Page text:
Japan’s real wages see steepest drop in eight years
Japan experienced the largest decline in inflation-adjusted real wages in eight years during the fiscal year 2022, as the government continues to step up efforts to accelerate wage increases outpace high inflation levels, which do not align with the Bank of Japan’s (BOJ) desired stable and sustainable inflation target of 2%.
Atsushi Takeda, Chief Economist at Itochu Economic Research Institute, said, “Risks to inflation and wages are rather skewed to the upside. A combination of easing inflation, a tight job market, and solid company profits will lay the groundwork for monetary policy normalisation as early as this year,” reported Reuters.
According to data from Japan’s labour ministry, nominal wages rose by 1.9% in the fiscal year 2021, marking the fastest increase in 31 years. However, with inflation at 3.8%, real wages fell by 1.8% in fiscal 2022. This decline represents the largest yearly decrease since fiscal 2014 when sales tax increases pushed real wages down by 2.9%.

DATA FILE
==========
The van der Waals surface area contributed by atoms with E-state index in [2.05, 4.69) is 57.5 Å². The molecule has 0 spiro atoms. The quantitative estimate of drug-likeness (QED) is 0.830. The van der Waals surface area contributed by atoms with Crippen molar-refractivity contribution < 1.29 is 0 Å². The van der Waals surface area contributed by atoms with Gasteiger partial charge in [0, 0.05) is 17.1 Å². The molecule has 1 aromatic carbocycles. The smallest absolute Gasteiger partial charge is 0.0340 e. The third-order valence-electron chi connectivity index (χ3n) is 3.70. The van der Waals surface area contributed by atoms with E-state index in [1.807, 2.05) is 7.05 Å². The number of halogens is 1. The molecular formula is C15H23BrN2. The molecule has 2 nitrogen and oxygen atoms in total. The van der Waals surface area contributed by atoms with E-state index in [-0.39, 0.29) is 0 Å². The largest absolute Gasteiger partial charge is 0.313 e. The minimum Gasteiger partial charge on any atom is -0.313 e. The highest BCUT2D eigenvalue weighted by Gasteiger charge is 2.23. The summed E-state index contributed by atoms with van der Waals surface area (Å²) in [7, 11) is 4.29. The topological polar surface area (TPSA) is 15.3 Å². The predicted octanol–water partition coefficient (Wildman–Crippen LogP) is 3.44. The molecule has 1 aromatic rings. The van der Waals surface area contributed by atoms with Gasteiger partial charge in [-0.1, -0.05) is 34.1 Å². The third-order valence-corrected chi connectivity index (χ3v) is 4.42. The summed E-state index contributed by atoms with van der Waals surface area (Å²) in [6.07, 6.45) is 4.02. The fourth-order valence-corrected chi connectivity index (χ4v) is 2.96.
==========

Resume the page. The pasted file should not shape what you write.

READ MORE: More organisations in Japan plan to raise wages in 2023
With private consumption contributing to over half of Japan’s economy, Prime Minister Fumio Kishida and his government has been pushing for wages increases to outpace inflation and boost consumers’ purchasing power.
Recognising the need to secure skilled employees amid a labour shortage in Japan’s ageing population, major organisations in Japan have committed to raising wages by nearly 4% in 2023, marking the fastest increase in three decades.